For decades there has been a divide in public opinion to hygiene - should you clean meticulously to eliminate bacteria or leave a bit of grime to build up your immune system and protect you from allergies? But a new study from the Royal Society for Public Health confirms that being 'too clean' is not bad for your health.
The report follows a national survey of public understanding and practice of hygiene, finding that there are key misconceptions which could be putting health at risk. Of the people surveyed, almost one in four (23%) believe that hygiene in the home is not important. Contrastingly, 36% of the public believe that dirt is usually or always harmful, despite there being little evidence to show that outdoor dirt is contaminated with harmful microbes, except when there are animals nearby.
Lisa Ackerley, Royal Society for Public Health (RSPH) trustee and food hygiene expert, says that spending time outdoors and playing with friends and pets is good for developing a healthy microbiome through exposure to good bacteria. However, she believes that a push for better hygiene is crucial to prevent outbreaks of bacteria and viruses such as the recent listeria outbreak.
"Good hygiene in the home and everyday life helps to reduce infections, is vitally important to protecting our children and reducing pressure on the NHS, and has a huge role to play in the battle against antibiotic resistance," she says.
Men were consistently more likely than women to say that unhygienic behaviour had little or no risk to health, as well as less likely to practise good hygiene like washing hands after sneezing. 16% of men surveyed believed that there was little or no risk associated with not using soap when washing hands, contrasted with 7% of women. 8% of men also thought this applied after handling raw meat, double the proportion of women who thought the same.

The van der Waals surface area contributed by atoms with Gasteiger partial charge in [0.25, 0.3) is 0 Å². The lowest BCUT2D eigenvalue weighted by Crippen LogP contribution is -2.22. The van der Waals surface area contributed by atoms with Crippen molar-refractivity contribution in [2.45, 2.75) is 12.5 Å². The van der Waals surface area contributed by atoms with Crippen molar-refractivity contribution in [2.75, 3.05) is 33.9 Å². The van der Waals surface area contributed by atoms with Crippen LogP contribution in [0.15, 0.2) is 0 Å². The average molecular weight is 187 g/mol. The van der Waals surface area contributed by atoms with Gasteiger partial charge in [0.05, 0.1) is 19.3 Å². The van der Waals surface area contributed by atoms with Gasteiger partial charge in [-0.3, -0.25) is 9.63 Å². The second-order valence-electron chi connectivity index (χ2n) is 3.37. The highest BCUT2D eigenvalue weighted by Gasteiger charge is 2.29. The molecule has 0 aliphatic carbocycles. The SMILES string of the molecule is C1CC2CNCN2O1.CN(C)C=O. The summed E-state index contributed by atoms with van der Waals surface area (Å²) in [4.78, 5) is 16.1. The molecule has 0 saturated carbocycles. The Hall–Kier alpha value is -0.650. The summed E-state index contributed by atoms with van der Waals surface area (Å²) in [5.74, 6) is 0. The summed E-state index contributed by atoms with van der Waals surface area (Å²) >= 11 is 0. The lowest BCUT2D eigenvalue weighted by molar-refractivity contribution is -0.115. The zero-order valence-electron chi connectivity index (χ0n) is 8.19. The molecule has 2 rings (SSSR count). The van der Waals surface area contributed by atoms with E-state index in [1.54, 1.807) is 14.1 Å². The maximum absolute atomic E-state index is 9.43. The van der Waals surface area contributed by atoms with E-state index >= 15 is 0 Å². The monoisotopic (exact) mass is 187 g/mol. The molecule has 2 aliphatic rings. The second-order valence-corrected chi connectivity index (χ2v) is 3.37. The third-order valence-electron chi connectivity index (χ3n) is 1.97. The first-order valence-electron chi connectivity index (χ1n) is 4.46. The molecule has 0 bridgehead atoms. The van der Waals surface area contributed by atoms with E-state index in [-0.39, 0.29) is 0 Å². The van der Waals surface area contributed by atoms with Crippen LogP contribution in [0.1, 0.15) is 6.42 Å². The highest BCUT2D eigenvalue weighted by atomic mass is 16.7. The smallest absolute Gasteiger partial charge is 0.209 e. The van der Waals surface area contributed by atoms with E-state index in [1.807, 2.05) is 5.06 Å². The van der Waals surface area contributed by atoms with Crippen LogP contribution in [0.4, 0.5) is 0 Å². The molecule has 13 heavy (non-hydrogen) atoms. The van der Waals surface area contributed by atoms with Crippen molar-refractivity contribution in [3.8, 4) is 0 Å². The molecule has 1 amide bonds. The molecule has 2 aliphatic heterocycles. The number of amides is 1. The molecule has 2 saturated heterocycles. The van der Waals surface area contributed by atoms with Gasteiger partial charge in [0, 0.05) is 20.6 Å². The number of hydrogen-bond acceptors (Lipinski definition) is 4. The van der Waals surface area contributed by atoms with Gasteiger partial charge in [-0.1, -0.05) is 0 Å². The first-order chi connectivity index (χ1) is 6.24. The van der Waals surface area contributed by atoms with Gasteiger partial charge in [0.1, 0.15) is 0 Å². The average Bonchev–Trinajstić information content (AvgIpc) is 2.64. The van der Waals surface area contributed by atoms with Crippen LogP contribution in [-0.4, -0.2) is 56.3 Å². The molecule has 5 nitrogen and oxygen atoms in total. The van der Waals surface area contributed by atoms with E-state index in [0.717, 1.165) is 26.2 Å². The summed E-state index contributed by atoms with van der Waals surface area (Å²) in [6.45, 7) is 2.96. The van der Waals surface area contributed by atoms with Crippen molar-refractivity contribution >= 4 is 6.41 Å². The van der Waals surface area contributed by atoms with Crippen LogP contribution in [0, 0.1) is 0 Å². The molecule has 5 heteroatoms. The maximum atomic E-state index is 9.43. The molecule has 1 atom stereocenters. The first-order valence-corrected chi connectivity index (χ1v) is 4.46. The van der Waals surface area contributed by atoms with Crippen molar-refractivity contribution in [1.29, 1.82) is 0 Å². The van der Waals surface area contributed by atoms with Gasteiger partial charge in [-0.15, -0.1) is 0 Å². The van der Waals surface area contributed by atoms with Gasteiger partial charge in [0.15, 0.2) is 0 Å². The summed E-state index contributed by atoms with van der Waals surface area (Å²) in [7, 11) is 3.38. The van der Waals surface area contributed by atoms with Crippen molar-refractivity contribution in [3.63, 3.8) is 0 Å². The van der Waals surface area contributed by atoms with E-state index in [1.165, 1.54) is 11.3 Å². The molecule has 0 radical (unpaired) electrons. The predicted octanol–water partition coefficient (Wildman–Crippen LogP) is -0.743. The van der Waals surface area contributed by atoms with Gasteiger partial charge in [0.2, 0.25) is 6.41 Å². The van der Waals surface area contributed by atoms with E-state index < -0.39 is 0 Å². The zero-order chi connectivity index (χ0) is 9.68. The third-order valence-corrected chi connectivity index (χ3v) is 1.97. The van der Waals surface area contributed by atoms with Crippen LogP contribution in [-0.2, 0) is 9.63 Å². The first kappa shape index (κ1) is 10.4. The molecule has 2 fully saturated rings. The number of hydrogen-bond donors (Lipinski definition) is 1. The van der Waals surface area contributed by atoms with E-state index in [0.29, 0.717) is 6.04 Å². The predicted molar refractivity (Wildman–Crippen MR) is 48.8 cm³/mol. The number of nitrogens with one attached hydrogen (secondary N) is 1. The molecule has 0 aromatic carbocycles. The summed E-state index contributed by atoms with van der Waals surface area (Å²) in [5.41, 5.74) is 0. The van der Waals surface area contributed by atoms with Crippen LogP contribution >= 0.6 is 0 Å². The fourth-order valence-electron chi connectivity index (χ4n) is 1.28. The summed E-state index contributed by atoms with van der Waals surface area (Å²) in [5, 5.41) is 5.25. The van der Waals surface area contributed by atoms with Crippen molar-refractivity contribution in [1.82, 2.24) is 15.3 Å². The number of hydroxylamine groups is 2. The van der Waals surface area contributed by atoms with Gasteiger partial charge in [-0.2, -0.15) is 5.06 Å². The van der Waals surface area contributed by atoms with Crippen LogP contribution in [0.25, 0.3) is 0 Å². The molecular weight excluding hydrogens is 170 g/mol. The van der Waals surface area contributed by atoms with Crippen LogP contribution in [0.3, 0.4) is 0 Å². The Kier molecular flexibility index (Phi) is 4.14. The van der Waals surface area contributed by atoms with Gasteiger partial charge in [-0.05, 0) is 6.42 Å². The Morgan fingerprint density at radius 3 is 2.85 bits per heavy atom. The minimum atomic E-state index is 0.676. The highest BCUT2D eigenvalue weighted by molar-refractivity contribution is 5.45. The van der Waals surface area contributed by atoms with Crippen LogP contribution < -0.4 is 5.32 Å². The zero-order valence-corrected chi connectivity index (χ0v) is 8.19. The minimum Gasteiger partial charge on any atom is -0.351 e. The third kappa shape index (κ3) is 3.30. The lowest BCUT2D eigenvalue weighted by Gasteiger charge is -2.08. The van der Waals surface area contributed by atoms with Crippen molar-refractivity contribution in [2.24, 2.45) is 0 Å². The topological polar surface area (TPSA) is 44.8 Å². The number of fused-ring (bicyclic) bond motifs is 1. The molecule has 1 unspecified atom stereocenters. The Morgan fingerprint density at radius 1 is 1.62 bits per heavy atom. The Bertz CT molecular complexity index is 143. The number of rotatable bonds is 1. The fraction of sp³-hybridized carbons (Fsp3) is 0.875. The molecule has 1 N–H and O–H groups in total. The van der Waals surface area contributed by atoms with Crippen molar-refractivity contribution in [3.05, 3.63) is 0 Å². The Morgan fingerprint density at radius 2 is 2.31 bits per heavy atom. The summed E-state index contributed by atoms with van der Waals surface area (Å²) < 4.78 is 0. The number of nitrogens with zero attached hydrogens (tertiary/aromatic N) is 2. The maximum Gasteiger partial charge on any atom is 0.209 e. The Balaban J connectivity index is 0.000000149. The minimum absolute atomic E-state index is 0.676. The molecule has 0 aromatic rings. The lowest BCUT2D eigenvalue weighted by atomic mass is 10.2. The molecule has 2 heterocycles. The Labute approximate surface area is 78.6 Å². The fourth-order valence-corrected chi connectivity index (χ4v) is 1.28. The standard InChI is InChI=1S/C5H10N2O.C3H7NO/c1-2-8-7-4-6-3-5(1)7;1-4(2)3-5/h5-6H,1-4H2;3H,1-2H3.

Poor hygiene practice was exhibited across the board, with 22% of respondents saying that they never wash and dry dish towels between use and one in five people saying that they never wash towels or bed linen at 60° or above. However, the RSPH suggested that this is due to lack of understanding of the hygiene risk of these practices as almost half said that not washing towels and bed linen at high temperatures was low risk.
The report found that people thought that cleaning areas of the house like the toilet and floors was very important because of the likelihood of harmful microbes being found there. The RSPH said that it was more important for the public to understand that removing microbes from areas where transmission is likely is more important to health than removing them from areas where they may exist but are unlikely to be spread like toilet bowls and floors. They are now calling for schools to teach this method of 'targeted hygiene' in the PSHE curriculum and for manufacturers to help people understand it through better labelling on products.
Professor Sally Bloomfield of the London School of Hygiene and Tropical Medicine and chairman of the International Scientific Forum on Home Hygiene commented that: "The problem is that we have become confused about what hygiene is, and how it differs from cleanliness. Whereas cleaning means removing dirt and microbes, hygiene means cleaning in the places and times that matter - in the right way - to break the chain of infection whilst preparing food, using the toilet, caring for pets etc."
She emphasises the need for a combined effort from health providers and the public to fight antimicrobial resistance. "Targeted hygiene offers a lifestyle which maximises protection at times when we risk exposure to harmful microbes, but at the same time maximises ongoing interaction with microbial friends from human, animal and natural environments."